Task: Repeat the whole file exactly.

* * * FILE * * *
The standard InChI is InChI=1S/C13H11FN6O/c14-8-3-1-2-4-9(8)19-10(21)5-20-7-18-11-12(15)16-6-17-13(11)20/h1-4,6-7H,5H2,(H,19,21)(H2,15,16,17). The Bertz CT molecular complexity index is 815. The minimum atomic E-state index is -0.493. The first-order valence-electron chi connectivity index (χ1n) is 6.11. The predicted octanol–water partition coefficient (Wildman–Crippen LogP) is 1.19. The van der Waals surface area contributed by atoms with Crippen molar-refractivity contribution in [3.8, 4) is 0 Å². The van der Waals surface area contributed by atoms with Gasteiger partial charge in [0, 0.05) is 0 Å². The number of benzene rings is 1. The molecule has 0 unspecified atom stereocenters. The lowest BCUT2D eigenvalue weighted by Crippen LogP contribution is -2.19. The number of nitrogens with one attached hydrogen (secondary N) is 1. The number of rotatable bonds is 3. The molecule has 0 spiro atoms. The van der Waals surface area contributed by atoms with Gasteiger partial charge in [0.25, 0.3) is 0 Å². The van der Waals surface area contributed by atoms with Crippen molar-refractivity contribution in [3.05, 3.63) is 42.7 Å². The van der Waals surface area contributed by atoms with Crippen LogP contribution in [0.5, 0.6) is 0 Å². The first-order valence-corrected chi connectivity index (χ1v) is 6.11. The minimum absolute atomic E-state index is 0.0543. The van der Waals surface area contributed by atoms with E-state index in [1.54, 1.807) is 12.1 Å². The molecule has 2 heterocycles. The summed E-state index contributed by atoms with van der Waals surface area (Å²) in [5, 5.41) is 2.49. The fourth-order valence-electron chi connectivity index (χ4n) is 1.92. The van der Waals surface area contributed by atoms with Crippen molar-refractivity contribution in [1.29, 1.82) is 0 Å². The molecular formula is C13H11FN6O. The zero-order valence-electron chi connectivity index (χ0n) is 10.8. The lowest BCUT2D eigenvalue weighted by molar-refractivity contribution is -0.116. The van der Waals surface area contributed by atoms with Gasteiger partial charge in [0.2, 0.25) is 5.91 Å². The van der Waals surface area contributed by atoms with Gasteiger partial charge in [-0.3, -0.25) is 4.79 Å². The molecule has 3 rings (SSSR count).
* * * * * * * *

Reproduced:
The standard InChI is InChI=1S/C13H11FN6O/c14-8-3-1-2-4-9(8)19-10(21)5-20-7-18-11-12(15)16-6-17-13(11)20/h1-4,6-7H,5H2,(H,19,21)(H2,15,16,17). The Bertz CT molecular complexity index is 815. The minimum atomic E-state index is -0.493. The first-order valence-electron chi connectivity index (χ1n) is 6.11. The predicted octanol–water partition coefficient (Wildman–Crippen LogP) is 1.19. The van der Waals surface area contributed by atoms with Crippen molar-refractivity contribution in [3.8, 4) is 0 Å². The van der Waals surface area contributed by atoms with Gasteiger partial charge in [0, 0.05) is 0 Å². The number of benzene rings is 1. The molecule has 0 unspecified atom stereocenters. The lowest BCUT2D eigenvalue weighted by Crippen LogP contribution is -2.19. The number of nitrogens with one attached hydrogen (secondary N) is 1. The number of rotatable bonds is 3. The molecule has 0 spiro atoms. The van der Waals surface area contributed by atoms with Gasteiger partial charge in [0.25, 0.3) is 0 Å². The van der Waals surface area contributed by atoms with Crippen molar-refractivity contribution in [3.05, 3.63) is 42.7 Å². The van der Waals surface area contributed by atoms with Crippen LogP contribution in [0.5, 0.6) is 0 Å². The first-order valence-corrected chi connectivity index (χ1v) is 6.11. The minimum absolute atomic E-state index is 0.0543. The van der Waals surface area contributed by atoms with E-state index in [1.54, 1.807) is 12.1 Å². The molecule has 2 heterocycles. The summed E-state index contributed by atoms with van der Waals surface area (Å²) in [5, 5.41) is 2.49. The fourth-order valence-electron chi connectivity index (χ4n) is 1.92. The van der Waals surface area contributed by atoms with Crippen molar-refractivity contribution in [1.29, 1.82) is 0 Å². The molecular formula is C13H11FN6O. The zero-order valence-electron chi connectivity index (χ0n) is 10.8. The lowest BCUT2D eigenvalue weighted by molar-refractivity contribution is -0.116. The van der Waals surface area contributed by atoms with Gasteiger partial charge in [0.2, 0.25) is 5.91 Å². The van der Waals surface area contributed by atoms with Gasteiger partial charge in [-0.3, -0.25) is 4.79 Å². The molecule has 3 rings (SSSR count).